When it first appeared in 1979, Philosophy and the Mirror of Nature hit the philosophical world like a bombshell. In it, Richard Rorty argued that, beginning in the seventeenth century, philosophers developed an unhealthy obsession with the notion of representation: comparing the mind to a mirror that reflects reality. Rorty's book is a powerful critique of this imagery and the tradition of thought that it spawned. Thirty years later, the book remains a must-read and stands as a classic of (...)
     
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  13.  46
    Reinventing Richard Goldschmidt: Reputation, Memory, and Biography. [REVIEW]Michael R. Dietrich - 2011 - Journal of the History of Biology 44 (4):693 - 712.
    Richard Goldschmidt was one of the most controversial biologists of the mid-twentieth century. Rather than fade from view, Goldschmidt's work and reputation has persisted in the biological community long after he has. Goldschmidt's longevity is due in large part to how he was represented by Stephen J. Gould. When viewed from the perspective of the biographer, Gould's revival of Goldschmidt as an evolutionary heretic in the 1970s and 1980s represents a selective reinvention of Goldschmidt that provides a contrast to (...)
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  14.  32
    Retention of Visual and Name Codes of Single Letters.Michael I. Posner, Stephen J. Boies, William H. Eichelman & Richard L. Taylor - 1969 - Journal of Experimental Psychology 79 (1p2):1.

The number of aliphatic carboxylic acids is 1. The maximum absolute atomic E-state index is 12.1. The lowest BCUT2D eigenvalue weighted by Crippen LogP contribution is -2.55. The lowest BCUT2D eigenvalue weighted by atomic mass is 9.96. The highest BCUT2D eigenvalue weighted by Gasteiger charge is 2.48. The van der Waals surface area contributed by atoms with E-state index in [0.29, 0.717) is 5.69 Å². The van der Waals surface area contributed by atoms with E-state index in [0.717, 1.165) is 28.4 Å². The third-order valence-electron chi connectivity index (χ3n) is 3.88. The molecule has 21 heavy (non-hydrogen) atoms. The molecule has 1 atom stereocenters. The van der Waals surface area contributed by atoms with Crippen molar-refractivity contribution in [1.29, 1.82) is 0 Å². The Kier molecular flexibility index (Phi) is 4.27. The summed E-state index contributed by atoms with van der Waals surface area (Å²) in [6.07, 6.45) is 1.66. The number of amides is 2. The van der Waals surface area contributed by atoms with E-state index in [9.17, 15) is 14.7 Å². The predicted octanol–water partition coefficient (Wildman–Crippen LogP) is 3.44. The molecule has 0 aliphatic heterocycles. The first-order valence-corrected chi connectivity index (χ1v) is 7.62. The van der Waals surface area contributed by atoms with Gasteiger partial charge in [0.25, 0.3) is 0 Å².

15. Deference Done Right.Richard Pettigrew & Michael G. Titelbaum - 2014 - Philosophers' Imprint 14:1-19.
    There are many kinds of epistemic experts to which we might wish to defer in setting our credences. These include: highly rational agents, objective chances, our own future credences, our own current credences, and evidential probabilities. But exactly what constraint does a deference requirement place on an agent's credences? In this paper we consider three answers, inspired by three principles that have been proposed for deference to objective chances. We consider how these options fare when applied to the other kinds (...)
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  16. Ending the Rationality Wars: How to Make Disputes About Human Rationality Disappear.Richard Samuels, Stephen Stich & Michael Bishop - 2002 - In Renee Elio (ed.), Common Sense, Reasoning and Rationality. Oxford University Press. pp. 236-268.
    During the last 25 years, researchers studying human reasoning and judgment in what has become known as the “heuristics and biases” tradition have produced an impressive body of experimental work which many have seen as having “bleak implications” for the rationality of ordinary people (Nisbett and Borgida 1975). According to one proponent of this view, when we reason about probability we fall victim to “inevitable illusions” (Piattelli-Palmarini 1994). Other proponents maintain that the human mind is prone to “systematic deviations from (...)